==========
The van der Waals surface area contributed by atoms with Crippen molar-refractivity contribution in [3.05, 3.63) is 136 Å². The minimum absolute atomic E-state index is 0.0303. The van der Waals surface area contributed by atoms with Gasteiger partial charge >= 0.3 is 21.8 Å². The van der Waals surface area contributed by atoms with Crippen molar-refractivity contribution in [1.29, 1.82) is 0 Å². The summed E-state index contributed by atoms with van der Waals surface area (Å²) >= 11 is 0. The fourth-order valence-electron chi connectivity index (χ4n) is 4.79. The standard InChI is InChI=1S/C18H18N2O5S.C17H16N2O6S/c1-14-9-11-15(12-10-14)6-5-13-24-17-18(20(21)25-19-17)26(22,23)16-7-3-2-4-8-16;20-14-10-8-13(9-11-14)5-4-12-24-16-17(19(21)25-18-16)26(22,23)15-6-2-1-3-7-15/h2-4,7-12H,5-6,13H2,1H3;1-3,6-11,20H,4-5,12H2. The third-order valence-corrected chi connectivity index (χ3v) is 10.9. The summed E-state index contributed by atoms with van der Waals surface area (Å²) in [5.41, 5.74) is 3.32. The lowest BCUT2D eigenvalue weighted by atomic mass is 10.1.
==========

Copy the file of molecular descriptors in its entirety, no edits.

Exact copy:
The van der Waals surface area contributed by atoms with Crippen molar-refractivity contribution in [3.05, 3.63) is 136 Å². The minimum absolute atomic E-state index is 0.0303. The van der Waals surface area contributed by atoms with Gasteiger partial charge >= 0.3 is 21.8 Å². The van der Waals surface area contributed by atoms with Crippen molar-refractivity contribution in [1.29, 1.82) is 0 Å². The summed E-state index contributed by atoms with van der Waals surface area (Å²) >= 11 is 0. The fourth-order valence-electron chi connectivity index (χ4n) is 4.79. The standard InChI is InChI=1S/C18H18N2O5S.C17H16N2O6S/c1-14-9-11-15(12-10-14)6-5-13-24-17-18(20(21)25-19-17)26(22,23)16-7-3-2-4-8-16;20-14-10-8-13(9-11-14)5-4-12-24-16-17(19(21)25-18-16)26(22,23)15-6-2-1-3-7-15/h2-4,7-12H,5-6,13H2,1H3;1-3,6-11,20H,4-5,12H2. The third-order valence-corrected chi connectivity index (χ3v) is 10.9. The summed E-state index contributed by atoms with van der Waals surface area (Å²) in [5.41, 5.74) is 3.32. The lowest BCUT2D eigenvalue weighted by atomic mass is 10.1.